Saturday, November 03, 2007

Riding the Cache La Poudre-North Park Scenic Byway

Temps ranging from a low of 16.7 to mid 50s, sunny and clear skies.

Wow, what a great day for riding in Colorado! I rose early and after a hearty breakfast from my loving wife, headed out a little after 0700 using the I-25 Slab to cut across Denver and onto the westbound slab of the I-70 Interstate Highway. My objective was the US40 exit which would take me to Granby and from there onto CO125 to Walden and the midpoint of my ride.

Walden is the western end of the Cache La Poudre-North Park Scenic Byway, here's a link with more information on this byway. LINK.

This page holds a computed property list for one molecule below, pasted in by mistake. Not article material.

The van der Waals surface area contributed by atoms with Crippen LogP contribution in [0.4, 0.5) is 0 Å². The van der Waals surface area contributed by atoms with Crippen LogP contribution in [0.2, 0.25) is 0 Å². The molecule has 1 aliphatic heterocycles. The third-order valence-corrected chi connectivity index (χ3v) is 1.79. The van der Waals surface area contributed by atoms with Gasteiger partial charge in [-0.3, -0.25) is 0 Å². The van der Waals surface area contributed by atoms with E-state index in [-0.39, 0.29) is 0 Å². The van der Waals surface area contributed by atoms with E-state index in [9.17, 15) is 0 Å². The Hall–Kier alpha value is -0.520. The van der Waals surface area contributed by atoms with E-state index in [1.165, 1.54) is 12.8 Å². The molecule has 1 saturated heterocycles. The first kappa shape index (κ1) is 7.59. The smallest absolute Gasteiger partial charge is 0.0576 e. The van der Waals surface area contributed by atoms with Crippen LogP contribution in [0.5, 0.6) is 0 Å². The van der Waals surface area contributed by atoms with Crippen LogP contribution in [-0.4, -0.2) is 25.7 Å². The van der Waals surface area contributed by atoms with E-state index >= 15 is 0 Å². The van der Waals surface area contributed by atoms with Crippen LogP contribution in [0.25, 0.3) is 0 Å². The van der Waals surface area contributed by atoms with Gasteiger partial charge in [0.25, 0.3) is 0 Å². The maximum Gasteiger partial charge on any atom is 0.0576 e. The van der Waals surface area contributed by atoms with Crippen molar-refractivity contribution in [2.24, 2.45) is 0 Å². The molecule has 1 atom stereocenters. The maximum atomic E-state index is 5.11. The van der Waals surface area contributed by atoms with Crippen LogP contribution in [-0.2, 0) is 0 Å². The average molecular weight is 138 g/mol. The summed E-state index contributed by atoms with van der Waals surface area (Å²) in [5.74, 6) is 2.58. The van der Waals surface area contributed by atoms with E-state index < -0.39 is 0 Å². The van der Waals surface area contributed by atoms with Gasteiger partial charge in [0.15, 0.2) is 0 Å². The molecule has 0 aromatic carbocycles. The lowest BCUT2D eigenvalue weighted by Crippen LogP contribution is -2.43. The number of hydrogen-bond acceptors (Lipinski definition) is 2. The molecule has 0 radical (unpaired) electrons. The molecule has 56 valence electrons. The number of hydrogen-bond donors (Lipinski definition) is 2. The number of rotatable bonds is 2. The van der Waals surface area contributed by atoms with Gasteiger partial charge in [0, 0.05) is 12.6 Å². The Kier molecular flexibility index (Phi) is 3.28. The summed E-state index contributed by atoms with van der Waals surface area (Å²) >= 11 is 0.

All the road reports said the roads all over the state that were open were also dry and quite safe for travel so with such nice weather, I decided to add this byway to the list of ridden roads within this state.

Dawn was breaking as I left and the roads through the city had light traffic. Once I turned off of I-70 onto US40, traffic got even lighter and I arrived at Granby with no issue and temperatures in the vicinity of 22 degrees. It felt quite chilly as I tanked up Maria and I was glad to be wearing a fleece jacket along wth heated vest, jacket liner and long underwear pants and shirt! I did manage to leave home without my grip covers dang it, they would have been nice to have. But the heated grips on high and my "Deer Creek Leather" gloves kept my wants warm enough!